Also, what you are proposing is a ban on DRLs to avoid them becoming the "standard of care."

Bull****. I never once proposed banning those things. I said precisely
the opposite. But I'd prefer an (unattainable) ideal world in which
promotional propaganda was actually factual, accurate and given in
proper context.
My defense against getting hit is avoiding skulking in the gutter. I
almost always ride where motorists are looking, as specifically allowed
by state law. I also stay aware of traffic interactions and potential
conflicts. Those tactics have worked perfectly for almost 50 years now,
in dozens of states and nearly a dozen foreign countries.

Gutter bunnies get right hooked and left crossed because they are
inconspicuous, then they buy talismans for protection - DRLs, bike
flags, electric horns, day-glo vests and more.


WTF is "skulking in the gutter"? How do you even ride in the gutter? Are you saying AFRAP is skulking in the gutter -- even though it is required by law?

Get serious. You're a lawyer. You know the "P" stands for "practicable"
not "possible." "Practicable" includes the ability to do it without
endangering oneself.


Endangering oneself how? Riding toward the right? If there are no obstacles, why not let traffic flow around? One does not need to be in the middle of the road all the time. If cars can pass safely, I let them pass -- why not?

And unless your riding universe is completely different from mine, you
will have seen plenty of cyclists literally riding in the gutter. You'll
have seen even more skimming the very edge of a 10 foot lane to let an 8
foot truck squeeze by with inches to spare. You'll have seen countless
cyclists riding in the door zone.


Take the lane when you need it -- and be careful if you are riding in the door zone. Pre-plague, I did that all the time to avoid stopped traffic. It's harder these days with blacked-out windows, but I'm not going to sit around behind a line of stopped traffic.

BTW, the gutter is like 8" wide with a curb. Try actually riding in a gutter. Most of our roads don't even have gutters. There is just a curb or nothing. The only times I see cyclists in actual gutters is when they're trying to squeeze around cars and other obstacles.

None of those behaviors are required by law, and all those are strongly
discouraged in any legitimate cycling education program. Yet I'd bet
dollars to donuts that we have posters here who don't get the idea. They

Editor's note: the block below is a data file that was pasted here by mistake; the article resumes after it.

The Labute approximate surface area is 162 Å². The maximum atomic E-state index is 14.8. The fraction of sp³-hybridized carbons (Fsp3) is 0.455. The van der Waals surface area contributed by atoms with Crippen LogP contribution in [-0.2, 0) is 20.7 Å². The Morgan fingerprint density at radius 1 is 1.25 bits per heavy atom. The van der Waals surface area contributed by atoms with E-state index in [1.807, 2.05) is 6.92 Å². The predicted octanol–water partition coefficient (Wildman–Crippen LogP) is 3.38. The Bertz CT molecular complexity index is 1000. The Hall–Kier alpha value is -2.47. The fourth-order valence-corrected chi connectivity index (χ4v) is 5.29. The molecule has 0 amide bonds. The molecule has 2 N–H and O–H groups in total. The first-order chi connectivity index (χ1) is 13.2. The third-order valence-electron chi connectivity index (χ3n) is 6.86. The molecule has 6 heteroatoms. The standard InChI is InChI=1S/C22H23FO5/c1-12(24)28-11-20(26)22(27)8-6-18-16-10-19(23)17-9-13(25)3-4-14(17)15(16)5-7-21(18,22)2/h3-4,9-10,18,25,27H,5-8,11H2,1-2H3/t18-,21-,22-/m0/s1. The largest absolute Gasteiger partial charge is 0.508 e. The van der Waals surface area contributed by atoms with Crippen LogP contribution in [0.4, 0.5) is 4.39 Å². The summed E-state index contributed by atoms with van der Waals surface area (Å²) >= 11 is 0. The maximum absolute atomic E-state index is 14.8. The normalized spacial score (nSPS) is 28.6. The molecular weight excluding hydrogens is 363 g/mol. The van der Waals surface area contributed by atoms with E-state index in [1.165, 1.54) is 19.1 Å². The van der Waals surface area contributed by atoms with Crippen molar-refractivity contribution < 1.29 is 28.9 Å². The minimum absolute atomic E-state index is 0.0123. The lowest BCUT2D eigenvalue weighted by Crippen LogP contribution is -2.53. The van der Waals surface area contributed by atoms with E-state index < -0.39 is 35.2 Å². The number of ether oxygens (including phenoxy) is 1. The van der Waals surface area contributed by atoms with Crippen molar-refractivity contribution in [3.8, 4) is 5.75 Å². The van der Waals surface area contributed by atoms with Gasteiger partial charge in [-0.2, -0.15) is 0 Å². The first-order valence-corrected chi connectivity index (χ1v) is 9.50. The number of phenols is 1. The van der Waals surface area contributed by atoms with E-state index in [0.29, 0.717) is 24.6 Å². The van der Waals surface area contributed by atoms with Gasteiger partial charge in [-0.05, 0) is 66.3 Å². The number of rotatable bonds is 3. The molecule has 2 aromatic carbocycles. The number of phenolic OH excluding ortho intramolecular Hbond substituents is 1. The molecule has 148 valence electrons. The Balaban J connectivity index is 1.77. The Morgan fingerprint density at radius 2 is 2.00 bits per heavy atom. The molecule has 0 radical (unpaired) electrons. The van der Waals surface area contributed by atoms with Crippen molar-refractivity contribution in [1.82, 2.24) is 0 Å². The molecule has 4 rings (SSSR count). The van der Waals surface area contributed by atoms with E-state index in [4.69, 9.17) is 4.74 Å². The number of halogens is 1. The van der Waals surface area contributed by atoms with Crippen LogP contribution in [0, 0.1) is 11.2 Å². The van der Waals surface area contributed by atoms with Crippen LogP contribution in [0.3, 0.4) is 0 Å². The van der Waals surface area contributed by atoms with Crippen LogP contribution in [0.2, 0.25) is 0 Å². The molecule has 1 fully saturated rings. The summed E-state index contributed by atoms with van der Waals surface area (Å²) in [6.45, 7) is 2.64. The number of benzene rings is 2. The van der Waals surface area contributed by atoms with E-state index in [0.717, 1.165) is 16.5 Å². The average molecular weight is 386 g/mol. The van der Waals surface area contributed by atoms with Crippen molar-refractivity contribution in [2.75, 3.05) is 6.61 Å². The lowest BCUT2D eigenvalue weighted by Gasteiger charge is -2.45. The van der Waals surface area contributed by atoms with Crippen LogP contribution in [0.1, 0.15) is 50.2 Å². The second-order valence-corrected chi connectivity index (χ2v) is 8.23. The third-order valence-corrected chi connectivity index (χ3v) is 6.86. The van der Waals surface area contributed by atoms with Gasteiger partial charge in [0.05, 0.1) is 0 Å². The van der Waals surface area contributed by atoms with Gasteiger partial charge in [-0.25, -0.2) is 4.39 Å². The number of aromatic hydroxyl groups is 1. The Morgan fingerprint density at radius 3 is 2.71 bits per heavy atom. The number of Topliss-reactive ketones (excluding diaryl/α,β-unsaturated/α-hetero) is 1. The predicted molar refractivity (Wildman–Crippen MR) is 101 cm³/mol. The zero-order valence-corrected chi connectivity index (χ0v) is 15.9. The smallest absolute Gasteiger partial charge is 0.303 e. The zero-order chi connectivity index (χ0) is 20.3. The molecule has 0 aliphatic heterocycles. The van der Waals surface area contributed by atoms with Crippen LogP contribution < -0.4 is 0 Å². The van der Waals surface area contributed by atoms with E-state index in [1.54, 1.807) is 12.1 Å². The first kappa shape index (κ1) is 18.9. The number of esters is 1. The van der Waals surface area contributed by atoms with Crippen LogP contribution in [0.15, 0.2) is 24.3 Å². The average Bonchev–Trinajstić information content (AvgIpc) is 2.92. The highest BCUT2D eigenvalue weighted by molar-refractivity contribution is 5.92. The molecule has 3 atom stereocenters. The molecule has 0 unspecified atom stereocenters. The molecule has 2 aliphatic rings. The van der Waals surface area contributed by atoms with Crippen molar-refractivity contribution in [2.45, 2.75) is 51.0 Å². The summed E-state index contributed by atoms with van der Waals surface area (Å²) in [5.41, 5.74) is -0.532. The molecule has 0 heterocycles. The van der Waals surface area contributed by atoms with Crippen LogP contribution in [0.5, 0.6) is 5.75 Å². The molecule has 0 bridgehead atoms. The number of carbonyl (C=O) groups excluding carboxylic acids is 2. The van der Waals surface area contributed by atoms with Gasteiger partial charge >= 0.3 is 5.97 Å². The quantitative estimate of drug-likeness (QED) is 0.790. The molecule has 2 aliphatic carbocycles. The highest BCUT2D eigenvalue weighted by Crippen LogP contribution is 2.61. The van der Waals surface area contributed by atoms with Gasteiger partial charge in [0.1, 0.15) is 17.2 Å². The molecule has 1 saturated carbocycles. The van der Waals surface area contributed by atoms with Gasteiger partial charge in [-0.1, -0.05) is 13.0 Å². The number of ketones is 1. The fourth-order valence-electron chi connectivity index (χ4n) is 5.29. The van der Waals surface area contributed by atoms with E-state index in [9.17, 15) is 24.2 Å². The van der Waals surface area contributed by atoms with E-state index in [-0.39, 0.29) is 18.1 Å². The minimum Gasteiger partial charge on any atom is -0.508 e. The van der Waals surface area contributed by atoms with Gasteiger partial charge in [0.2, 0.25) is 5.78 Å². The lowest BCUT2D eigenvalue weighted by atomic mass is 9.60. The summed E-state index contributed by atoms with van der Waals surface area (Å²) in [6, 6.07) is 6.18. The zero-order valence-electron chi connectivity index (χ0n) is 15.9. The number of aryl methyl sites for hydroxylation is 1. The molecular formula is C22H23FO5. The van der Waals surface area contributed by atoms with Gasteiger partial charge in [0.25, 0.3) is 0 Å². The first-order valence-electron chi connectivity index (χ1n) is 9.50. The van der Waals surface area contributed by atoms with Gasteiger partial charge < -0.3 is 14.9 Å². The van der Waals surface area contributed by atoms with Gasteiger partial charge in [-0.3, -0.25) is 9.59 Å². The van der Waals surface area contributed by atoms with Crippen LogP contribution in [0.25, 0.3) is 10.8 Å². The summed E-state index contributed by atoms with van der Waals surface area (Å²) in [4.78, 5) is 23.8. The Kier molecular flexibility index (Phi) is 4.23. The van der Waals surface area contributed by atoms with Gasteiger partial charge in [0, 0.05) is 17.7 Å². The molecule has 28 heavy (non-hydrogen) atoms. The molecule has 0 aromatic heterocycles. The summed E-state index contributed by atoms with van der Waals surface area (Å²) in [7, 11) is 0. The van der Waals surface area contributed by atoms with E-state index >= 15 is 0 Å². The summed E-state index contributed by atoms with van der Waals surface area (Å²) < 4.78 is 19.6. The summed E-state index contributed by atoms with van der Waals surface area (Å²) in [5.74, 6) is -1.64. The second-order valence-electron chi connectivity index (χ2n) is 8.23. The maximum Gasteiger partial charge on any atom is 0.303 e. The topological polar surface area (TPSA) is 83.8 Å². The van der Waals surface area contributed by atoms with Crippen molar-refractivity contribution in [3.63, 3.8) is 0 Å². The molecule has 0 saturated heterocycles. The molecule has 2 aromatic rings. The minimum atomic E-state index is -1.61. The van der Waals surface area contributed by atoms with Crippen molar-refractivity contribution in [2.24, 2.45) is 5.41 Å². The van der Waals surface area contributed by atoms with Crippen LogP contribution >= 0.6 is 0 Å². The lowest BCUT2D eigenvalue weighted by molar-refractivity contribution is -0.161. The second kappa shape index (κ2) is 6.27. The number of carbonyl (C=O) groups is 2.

think they have to never inconvenience a motorist no matter what, so
they ride at the far edge of the lane. In that position they aren't
noticed because they're not where motorists normally look. They're lost
among the background clutter, or (for motorists pulling out from the
right) they're hidden behind parked cars.

This is basic! It's probably covered in this online course:
https://cyclingsavvy.org/courses/ess...-short-course/


I learned that stuff when I was seven years old in a mandatory education class after being busted for riding my bike the wrong way down the road in front of the police station. Even at the time, I knew I was breaking the law, and I learned an important lesson. Don't break the law in front of the police station.

People who don't get this seem to have _far_ more close calls. They then
complain about how dangerous bicycling is. They tout their glaring
lights, their flags, their hats that saved their lives three times,
their "protected" lanes that hide them even worse, and they claim that
more and more such garbage is needed every year to be "safe."
As a couple of data points, I've been hit maybe a half-dozen times and never while skulking in the gutter. I was lane center riding the speed of traffic when someone turned in front of me. Nice ride to the hospital in an ambulance. I was doing the same thing when some one pulled out from my right for no reason. I got hooked by a mail truck. I got rear-ended by a bus while in the middle of the f****** lane. People do stupid sh**.

People do stupid ****. But people do less stupid **** to riders who are
positioned so they are visible. You improve your odds when you move away
from the edge - assuming, as on most roads, that there is not room to
safely share the lane.

Can you picture two normal curves? Each one representing the probability
of a rider's car-bike crash. Neither one has absolute zero probability
(the far left tail of the curve). But the curves are shifted laterally